Date of Award
Doctor of Philosophy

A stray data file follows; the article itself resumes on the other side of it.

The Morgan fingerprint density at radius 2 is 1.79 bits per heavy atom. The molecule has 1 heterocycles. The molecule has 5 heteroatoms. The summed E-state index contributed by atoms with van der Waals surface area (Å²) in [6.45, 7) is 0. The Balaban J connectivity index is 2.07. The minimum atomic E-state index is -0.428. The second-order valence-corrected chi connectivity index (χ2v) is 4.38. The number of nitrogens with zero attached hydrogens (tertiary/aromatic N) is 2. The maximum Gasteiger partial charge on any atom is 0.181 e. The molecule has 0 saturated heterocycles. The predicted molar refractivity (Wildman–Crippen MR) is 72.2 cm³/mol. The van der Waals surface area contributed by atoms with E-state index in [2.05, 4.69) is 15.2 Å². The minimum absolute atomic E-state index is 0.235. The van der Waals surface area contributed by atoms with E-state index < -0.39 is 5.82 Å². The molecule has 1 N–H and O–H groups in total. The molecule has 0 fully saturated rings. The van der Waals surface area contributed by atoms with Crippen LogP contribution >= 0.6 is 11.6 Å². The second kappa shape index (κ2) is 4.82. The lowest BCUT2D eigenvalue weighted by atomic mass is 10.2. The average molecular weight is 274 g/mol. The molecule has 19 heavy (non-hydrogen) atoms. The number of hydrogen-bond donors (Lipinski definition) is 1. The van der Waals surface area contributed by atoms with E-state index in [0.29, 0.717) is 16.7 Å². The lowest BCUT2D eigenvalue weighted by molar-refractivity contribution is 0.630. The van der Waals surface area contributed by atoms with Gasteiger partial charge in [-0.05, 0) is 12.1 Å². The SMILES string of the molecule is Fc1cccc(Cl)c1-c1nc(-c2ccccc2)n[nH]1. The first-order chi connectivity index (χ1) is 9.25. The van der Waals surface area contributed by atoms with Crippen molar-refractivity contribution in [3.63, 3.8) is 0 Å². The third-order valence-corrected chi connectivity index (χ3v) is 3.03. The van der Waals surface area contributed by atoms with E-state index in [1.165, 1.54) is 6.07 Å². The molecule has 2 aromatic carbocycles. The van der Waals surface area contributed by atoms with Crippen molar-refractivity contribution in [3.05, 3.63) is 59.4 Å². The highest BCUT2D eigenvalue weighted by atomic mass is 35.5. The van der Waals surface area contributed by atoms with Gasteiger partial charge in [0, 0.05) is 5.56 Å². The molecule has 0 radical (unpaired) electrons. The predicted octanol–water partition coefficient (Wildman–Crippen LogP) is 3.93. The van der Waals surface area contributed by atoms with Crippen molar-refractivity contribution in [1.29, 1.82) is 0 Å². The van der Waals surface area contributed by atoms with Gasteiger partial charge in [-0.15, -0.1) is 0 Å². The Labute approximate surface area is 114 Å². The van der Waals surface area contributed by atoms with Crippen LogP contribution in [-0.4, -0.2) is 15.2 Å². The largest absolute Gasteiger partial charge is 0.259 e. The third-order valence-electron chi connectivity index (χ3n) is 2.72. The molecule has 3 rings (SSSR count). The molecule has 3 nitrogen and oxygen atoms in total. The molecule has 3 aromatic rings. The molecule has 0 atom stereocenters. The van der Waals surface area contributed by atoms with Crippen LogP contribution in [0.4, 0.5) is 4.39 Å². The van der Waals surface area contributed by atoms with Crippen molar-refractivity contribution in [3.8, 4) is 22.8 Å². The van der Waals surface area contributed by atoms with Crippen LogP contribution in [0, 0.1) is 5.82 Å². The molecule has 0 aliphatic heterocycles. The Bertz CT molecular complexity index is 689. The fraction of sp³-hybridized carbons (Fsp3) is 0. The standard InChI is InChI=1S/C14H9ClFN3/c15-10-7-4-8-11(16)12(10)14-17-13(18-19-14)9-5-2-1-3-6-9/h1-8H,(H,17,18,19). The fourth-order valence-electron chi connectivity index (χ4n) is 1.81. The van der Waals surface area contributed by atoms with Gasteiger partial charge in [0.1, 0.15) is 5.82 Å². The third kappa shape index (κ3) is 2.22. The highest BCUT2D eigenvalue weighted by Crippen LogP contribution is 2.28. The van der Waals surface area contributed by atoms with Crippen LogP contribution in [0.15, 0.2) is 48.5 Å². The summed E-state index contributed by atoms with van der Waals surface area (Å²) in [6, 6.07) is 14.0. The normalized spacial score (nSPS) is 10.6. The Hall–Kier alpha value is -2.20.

The steady flow method (SFM), most commonly used for permeability measurement in the laboratory, is not applicable for tight rocks, higher rank coals and coals under highly stressed condition because of the difficulty in measuring steady-state gas flowrates resulting from the tight rock structure of. However, accurate estimation of permeability of highly stressed coals is pivotal in coalbed methane (CBM) operations in order to precisely and effectively model and project long-term gas production. A fast and accurate permeability measurement technique is, therefore, required to investigate gas flow behavior of CBM reservoirs. The pulse-decay method (PDM) of permeability measurement is believed to be better suited for low-permeability rocks. In this study, application of the currently used pulse-decay laboratory permeability measurement techniques for highly stressed coals were evaluated. Considering the limitations of these techniques in permeability measurement of unconventional gas reservoirs, such as coal and gas shales, the conventional PDM was optimized by adjusting the experimental apparatus and procedures. Furthermore, the applicability of an optimized PDM was verified numerically and experimentally. This dissertation is composed of five chapters. To complete the research objectives as discussed above, it is necessary to have a profound understanding of the basic theories, such as, gas storage mechanism, gas migration, and permeability evolution during gas depletion in coalbed reservoirs. In Chapter 1, a brief discussion regarding the basic knowledge of reservoir properties and transport mechanisms is presented. The chapter also provides the appropriate background and rationale for the theoretical and experimental work conducted in this study. Chapter 2 presents the transient pressure-decay technique in permeability measurement of highly stressed coals and verifies the validity of Brace et al.’s solution (1968) by comparing it with Dicker and Smits’s solution (1988) and Cui et al.’s solution. The differences between these three solutions are discussed in detail. Based on the established permeability trends from these different solutions, a persuasive suggestion is presented for selection of the best alternative when testing coal permeability. Furthermore, permeability is regarded as a coupled parameter, resulting from the combined effects of mechanical compression and “matrix shrinkage” caused by desorption of gas. To isolate the role of gas desorption from the coupled result, a series of experiments were carried out under constant effective stress condition and a stress-dependent permeability trend was established. Chapter 3 proposes an optimized experimental design in order to improve the accuracy of the calculated permeability for sorptive rocks. In order to verify the optimized design theoretically, a modified mathematical model is presented and describes the one-dimensional fluid flow in porous media by a partial differential equation. The numerical solutions of the model are presented graphically to evaluate the fluid flow behavior in porous media. Finally, the validity of Brace et al.’s solution when testing sorptive rocks, without the need of consideration on the compressive storage and sorption effect, is elucidated. Chapter 4 demonstrates the efficiency and applicability of the optimized PDM through its direct application to experimental work designed to establish the permeability trend under best replicated in situ conditions. In this chapter, CO2 was used as the test fluid to profile and characterize the pulse decay plots due to its higher affinity towards coal than methane, and then establish the stress-dependent-permeability trend for highly-stressed CBM reservoirs. In this chapter, Brace et al.’s solution was also verified by comparing the laboratory data and computer simulated results obtained from the optimized mathematical model proposed in Chapter 3. The experimental work demonstrates that the optimized technique can be used for permeability tests of sorptive rocks without the need to carry out additional experimental work required to measure rock porosities and sorption isotherms. Finally, a summary and future research perspectives are presented in Chapter 5.
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